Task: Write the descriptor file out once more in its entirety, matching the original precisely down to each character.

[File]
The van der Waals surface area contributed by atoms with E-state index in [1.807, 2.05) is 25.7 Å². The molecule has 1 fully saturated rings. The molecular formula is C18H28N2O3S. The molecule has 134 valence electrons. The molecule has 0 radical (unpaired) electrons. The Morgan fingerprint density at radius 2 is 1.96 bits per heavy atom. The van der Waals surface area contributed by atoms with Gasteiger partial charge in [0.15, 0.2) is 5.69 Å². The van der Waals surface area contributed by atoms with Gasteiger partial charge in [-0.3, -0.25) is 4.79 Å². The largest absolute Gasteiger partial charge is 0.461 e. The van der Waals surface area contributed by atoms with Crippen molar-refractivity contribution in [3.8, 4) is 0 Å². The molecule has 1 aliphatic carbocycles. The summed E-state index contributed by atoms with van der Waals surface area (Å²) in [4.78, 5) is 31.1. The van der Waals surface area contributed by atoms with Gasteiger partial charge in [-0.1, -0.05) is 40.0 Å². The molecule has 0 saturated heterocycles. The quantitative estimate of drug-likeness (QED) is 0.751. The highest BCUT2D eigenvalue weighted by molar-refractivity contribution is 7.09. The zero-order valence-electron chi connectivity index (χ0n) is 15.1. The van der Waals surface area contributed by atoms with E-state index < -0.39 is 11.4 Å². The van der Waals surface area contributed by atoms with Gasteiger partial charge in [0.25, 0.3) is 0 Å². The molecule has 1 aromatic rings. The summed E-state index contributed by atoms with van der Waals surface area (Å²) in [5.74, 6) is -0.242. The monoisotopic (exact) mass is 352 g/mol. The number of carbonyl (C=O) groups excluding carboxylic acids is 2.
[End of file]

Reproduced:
The van der Waals surface area contributed by atoms with E-state index in [1.807, 2.05) is 25.7 Å². The molecule has 1 fully saturated rings. The molecular formula is C18H28N2O3S. The molecule has 134 valence electrons. The molecule has 0 radical (unpaired) electrons. The Morgan fingerprint density at radius 2 is 1.96 bits per heavy atom. The van der Waals surface area contributed by atoms with Gasteiger partial charge in [0.15, 0.2) is 5.69 Å². The van der Waals surface area contributed by atoms with Gasteiger partial charge in [-0.3, -0.25) is 4.79 Å². The largest absolute Gasteiger partial charge is 0.461 e. The van der Waals surface area contributed by atoms with Crippen molar-refractivity contribution in [3.8, 4) is 0 Å². The molecule has 1 aliphatic carbocycles. The summed E-state index contributed by atoms with van der Waals surface area (Å²) in [4.78, 5) is 31.1. The van der Waals surface area contributed by atoms with Gasteiger partial charge in [-0.1, -0.05) is 40.0 Å². The molecule has 0 saturated heterocycles. The quantitative estimate of drug-likeness (QED) is 0.751. The highest BCUT2D eigenvalue weighted by molar-refractivity contribution is 7.09. The zero-order valence-electron chi connectivity index (χ0n) is 15.1. The van der Waals surface area contributed by atoms with E-state index < -0.39 is 11.4 Å². The van der Waals surface area contributed by atoms with Gasteiger partial charge in [0.25, 0.3) is 0 Å². The molecule has 1 aromatic rings. The summed E-state index contributed by atoms with van der Waals surface area (Å²) in [5.74, 6) is -0.242. The monoisotopic (exact) mass is 352 g/mol. The number of carbonyl (C=O) groups excluding carboxylic acids is 2.